21 episodes

Explore provocative ideas with the potential to radically improve the world. Vox’s Dylan Matthews tackles big questions about the most effective ways to save lives, fight global warming, and end world poverty to create a more perfect future. Produced by Vox and the Vox Media Podcast Network.

Future Perfect Vox

    • Philosophy

Explore provocative ideas with the potential to radically improve the world. Vox’s Dylan Matthews tackles big questions about the most effective ways to save lives, fight global warming, and end world poverty to create a more perfect future. Produced by Vox and the Vox Media Podcast Network.

    Bonus: The power of the President

    Bonus: The power of the President

    The 2020 candidates have some bold ideas to tackle some of our country's biggest problems, like climate change, the opioid crisis, and unaffordable health care. A lot of their proposals have been tried in the past. This season, The Impact has those stories: how the big ideas from 2020 candidates succeeded — or failed — in other places, or at other times.

    What can Sen. Elizabeth Warren's proposal to fight the opioid crisis learn from what the US did to fight the AIDS epidemic? How did Germany — an industrial powerhouse that invented the automobile — manage to implement a Green New Deal? How did public health insurance change Taiwan?

    Subscribe to The Impact on Apple Podcasts, Spotify, or your favorite podcast app to automatically get new episodes of the latest season each week.

    On this special preview:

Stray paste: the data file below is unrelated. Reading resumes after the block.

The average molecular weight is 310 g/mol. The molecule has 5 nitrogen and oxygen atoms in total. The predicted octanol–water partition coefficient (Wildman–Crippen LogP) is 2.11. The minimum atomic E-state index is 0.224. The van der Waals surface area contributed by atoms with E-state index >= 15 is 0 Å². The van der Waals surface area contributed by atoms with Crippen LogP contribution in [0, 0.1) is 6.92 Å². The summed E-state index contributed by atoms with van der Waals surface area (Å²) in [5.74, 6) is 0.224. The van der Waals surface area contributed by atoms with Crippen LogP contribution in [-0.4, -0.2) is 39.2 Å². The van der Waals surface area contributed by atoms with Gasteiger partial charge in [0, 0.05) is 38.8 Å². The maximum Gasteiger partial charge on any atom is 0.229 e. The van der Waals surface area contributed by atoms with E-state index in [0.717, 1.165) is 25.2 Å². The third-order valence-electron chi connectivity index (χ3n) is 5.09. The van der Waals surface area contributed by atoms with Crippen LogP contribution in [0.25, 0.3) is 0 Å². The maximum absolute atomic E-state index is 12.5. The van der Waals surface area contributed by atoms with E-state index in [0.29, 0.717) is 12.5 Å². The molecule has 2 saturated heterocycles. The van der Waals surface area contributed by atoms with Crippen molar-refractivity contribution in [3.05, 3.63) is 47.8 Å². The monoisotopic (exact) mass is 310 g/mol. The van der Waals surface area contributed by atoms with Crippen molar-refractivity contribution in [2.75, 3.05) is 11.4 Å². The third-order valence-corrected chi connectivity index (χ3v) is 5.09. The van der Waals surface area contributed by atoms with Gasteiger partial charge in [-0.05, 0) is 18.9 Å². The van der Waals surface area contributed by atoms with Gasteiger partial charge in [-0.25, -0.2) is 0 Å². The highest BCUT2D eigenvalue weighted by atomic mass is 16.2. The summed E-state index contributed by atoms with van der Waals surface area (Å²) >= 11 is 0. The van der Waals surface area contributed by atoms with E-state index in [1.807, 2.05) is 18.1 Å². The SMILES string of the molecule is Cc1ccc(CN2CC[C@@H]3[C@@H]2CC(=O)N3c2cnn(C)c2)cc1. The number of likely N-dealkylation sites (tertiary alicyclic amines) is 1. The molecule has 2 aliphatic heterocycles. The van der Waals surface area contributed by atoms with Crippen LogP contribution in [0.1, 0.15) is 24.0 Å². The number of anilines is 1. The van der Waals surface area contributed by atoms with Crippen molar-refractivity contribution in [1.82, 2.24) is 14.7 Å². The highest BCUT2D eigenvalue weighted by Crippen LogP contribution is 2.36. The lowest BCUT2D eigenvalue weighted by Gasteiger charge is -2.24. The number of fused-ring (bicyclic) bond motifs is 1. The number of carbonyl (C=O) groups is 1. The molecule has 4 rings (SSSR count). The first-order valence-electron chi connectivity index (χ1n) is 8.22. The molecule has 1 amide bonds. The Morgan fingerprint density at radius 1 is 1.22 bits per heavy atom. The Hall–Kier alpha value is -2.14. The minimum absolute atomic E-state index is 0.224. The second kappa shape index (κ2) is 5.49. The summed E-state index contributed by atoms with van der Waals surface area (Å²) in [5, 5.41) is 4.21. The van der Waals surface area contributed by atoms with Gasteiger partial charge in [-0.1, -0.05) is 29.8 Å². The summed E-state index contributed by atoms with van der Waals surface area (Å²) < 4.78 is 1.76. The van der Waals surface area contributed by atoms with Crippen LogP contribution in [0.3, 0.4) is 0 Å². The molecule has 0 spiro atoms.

President Gerald Ford took office at one of the most difficult times in the country’s history. In August 1974, the country had just lived through Watergate, President Nixon’s resignation, and more than a decade of divisive fighting over the U.S. involvement in Vietnam. While millions of Americans fought in Southeast Asia, many others protested the war, at home -- or dodged the draft by fleeing to Canada.

    Ford wanted to find a way to bring the country together. Just a few weeks after he took office, he announced a plan to give those who refused to serve in Vietnam a second chance. Ford created a Clemency Review Board, a bipartisan group of men (and one woman) that would decide the fate of the young Americans convicted of refusing induction, or going AWOL, from Vietnam. Those young men could fill out an application, and the board would decide whether they deserved a pardon -- which would erase a felony conviction from their record.

    Many of the Democratic candidates for President want to do the same thing today. They’re proposing a Clemency Review Board to review applications from federal inmates, many of whom are serving long sentences because of harsh penalties enacted during the War on Drugs.

    In this episode: forgiveness and redress after two long conflicts, the Vietnam War, and the War on Drugs. The Impact looks back at how Ford tried to heal the nation, and how he transformed the lives of two men as a result. And we’ll find out how Ford’s idea might work today, for a new generation of young people behind bars.

    Host:
    Jillian Weinberger, @jbweinz
    About Vox:
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    • 28 min
    Introducing Reset

    Introducing Reset

    Josiah Zayner is a biohacker who’s famous for, among other things, injecting himself with the gene-editing tool CRISPR. At a time when the technology exists for us to change, or hack, our own DNA, what are the ethics of experimenting on ourselves, and others at home? Arielle Duhaime-Ross has been following Zayner’s story and talks to him about how he’s thinking about human experimentation today. Plus: new efforts to come up with a code of conduct for biohackers, from legislation to self-regulation.